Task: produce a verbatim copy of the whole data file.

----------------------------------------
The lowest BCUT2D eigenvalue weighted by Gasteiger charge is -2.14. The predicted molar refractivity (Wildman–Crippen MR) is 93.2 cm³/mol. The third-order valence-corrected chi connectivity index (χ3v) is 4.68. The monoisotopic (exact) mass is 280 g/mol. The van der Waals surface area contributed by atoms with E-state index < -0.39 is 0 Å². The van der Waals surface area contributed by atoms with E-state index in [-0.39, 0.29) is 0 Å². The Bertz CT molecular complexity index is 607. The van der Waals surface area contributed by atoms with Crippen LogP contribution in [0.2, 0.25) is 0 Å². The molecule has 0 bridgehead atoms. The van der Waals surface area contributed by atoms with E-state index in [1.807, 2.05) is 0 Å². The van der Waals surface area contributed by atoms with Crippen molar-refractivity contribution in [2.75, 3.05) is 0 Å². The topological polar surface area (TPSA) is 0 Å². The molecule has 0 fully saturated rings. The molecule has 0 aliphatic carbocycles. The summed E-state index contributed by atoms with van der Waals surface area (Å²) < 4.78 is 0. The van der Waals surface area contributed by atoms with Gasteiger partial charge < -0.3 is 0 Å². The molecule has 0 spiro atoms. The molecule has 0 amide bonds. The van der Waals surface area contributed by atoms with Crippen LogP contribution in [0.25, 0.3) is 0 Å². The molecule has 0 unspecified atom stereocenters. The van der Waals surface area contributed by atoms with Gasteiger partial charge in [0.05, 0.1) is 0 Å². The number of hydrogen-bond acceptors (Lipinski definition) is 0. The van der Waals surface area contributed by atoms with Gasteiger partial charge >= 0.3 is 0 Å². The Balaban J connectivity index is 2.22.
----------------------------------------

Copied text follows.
The lowest BCUT2D eigenvalue weighted by Gasteiger charge is -2.14. The predicted molar refractivity (Wildman–Crippen MR) is 93.2 cm³/mol. The third-order valence-corrected chi connectivity index (χ3v) is 4.68. The monoisotopic (exact) mass is 280 g/mol. The van der Waals surface area contributed by atoms with E-state index < -0.39 is 0 Å². The van der Waals surface area contributed by atoms with E-state index in [-0.39, 0.29) is 0 Å². The Bertz CT molecular complexity index is 607. The van der Waals surface area contributed by atoms with Crippen LogP contribution in [0.2, 0.25) is 0 Å². The molecule has 0 bridgehead atoms. The van der Waals surface area contributed by atoms with E-state index in [1.807, 2.05) is 0 Å². The van der Waals surface area contributed by atoms with Crippen molar-refractivity contribution in [2.75, 3.05) is 0 Å². The topological polar surface area (TPSA) is 0 Å². The molecule has 0 fully saturated rings. The molecule has 0 aliphatic carbocycles. The summed E-state index contributed by atoms with van der Waals surface area (Å²) < 4.78 is 0. The van der Waals surface area contributed by atoms with Gasteiger partial charge < -0.3 is 0 Å². The molecule has 0 spiro atoms. The molecule has 0 amide bonds. The van der Waals surface area contributed by atoms with Crippen LogP contribution in [0.25, 0.3) is 0 Å². The molecule has 0 unspecified atom stereocenters. The van der Waals surface area contributed by atoms with Gasteiger partial charge in [0.05, 0.1) is 0 Å². The number of hydrogen-bond acceptors (Lipinski definition) is 0. The van der Waals surface area contributed by atoms with Gasteiger partial charge >= 0.3 is 0 Å². The Balaban J connectivity index is 2.22.